Costa Rica’s Ministry of Foreign Affairs confirmed Monday in a press release that the diplomatic personnel of the Nicolás Maduro regime, who worked in the Venezuelan Embassy in Costa Rica, have left the country.
The officials’ departure occurred upon the conclusion of a 60-day grace period granted by Costa Rica which began Feb. 15.
Venezuelan diplomat Nabil Mora departed Costa Rica on April 14, while Angélica Ramírez and Nelly de la Mata left the country on April 13 but re-entered the country using ordinary passports.
“They are no longer recognized as representatives of Venezuela in Costa Rica, and therefore, do not enjoy immunities and privileges,” the Foreign Ministry press release reads.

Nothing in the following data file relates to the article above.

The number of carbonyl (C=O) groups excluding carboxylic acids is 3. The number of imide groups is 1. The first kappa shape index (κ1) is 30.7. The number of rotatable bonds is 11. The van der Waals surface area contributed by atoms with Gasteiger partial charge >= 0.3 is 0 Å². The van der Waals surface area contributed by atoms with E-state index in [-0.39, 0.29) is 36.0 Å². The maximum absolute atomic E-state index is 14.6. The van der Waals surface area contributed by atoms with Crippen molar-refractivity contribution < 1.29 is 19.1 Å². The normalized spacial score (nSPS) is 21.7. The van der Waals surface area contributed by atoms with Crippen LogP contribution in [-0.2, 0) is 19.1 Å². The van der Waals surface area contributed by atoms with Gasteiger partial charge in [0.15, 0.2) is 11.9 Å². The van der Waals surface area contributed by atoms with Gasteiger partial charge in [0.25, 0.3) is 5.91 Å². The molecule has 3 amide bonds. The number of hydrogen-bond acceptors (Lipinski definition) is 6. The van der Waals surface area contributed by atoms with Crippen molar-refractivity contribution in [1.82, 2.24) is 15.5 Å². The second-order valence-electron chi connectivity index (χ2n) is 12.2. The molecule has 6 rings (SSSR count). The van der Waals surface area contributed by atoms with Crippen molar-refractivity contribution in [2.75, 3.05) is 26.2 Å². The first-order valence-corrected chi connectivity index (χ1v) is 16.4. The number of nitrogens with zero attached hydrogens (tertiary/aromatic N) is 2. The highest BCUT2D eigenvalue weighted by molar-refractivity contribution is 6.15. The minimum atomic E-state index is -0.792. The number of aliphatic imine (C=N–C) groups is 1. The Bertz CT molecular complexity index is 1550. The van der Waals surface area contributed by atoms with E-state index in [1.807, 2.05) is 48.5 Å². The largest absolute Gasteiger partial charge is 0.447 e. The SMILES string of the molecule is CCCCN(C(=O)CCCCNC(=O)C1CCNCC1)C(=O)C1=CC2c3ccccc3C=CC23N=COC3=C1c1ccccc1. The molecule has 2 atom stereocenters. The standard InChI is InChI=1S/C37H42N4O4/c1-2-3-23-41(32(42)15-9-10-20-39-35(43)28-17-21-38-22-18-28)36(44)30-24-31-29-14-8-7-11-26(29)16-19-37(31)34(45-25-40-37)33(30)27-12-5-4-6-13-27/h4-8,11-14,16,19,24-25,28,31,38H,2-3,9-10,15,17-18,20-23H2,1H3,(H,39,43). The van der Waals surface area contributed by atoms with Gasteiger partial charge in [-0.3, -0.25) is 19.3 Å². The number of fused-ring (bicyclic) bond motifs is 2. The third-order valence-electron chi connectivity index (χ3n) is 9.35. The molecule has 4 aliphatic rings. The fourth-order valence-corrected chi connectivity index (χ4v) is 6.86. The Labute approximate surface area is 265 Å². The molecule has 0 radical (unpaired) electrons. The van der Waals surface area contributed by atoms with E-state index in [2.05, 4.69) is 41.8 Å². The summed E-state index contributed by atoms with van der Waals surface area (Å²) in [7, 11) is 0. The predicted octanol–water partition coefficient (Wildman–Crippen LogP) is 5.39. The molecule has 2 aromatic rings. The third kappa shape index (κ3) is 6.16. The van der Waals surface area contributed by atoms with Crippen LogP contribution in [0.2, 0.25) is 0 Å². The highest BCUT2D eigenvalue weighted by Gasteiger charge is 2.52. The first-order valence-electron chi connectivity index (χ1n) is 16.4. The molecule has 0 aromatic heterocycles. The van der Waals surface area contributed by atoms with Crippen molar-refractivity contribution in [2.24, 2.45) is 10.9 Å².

Costa Rica is one of dozens of countries that recognizes Juan Guaidó as acting president of Venezuela. The 35-year-old opposition leader appointed Maria Faria as ambassador to Costa Rica in February.
The Lima Group, which includes Costa Rica, issued a statement Monday in which 12 countries renewed their recognition of Guaidó and “reaffirm their support to a peaceful process of recovery of democracy and the rule of law […] led by the Venezuelans themselves in the framework of the Constitution and International Law, and condemn the use of force by the illegitimate regime of Maduro.”
“Venezuela lives a humanitarian, political, economic and moral crisis generated by the illegitimate and dictatorial regime of Nicolás Maduro, which constitutes a threat to international peace and security with regional and global effects,” the Lima Group statement reads.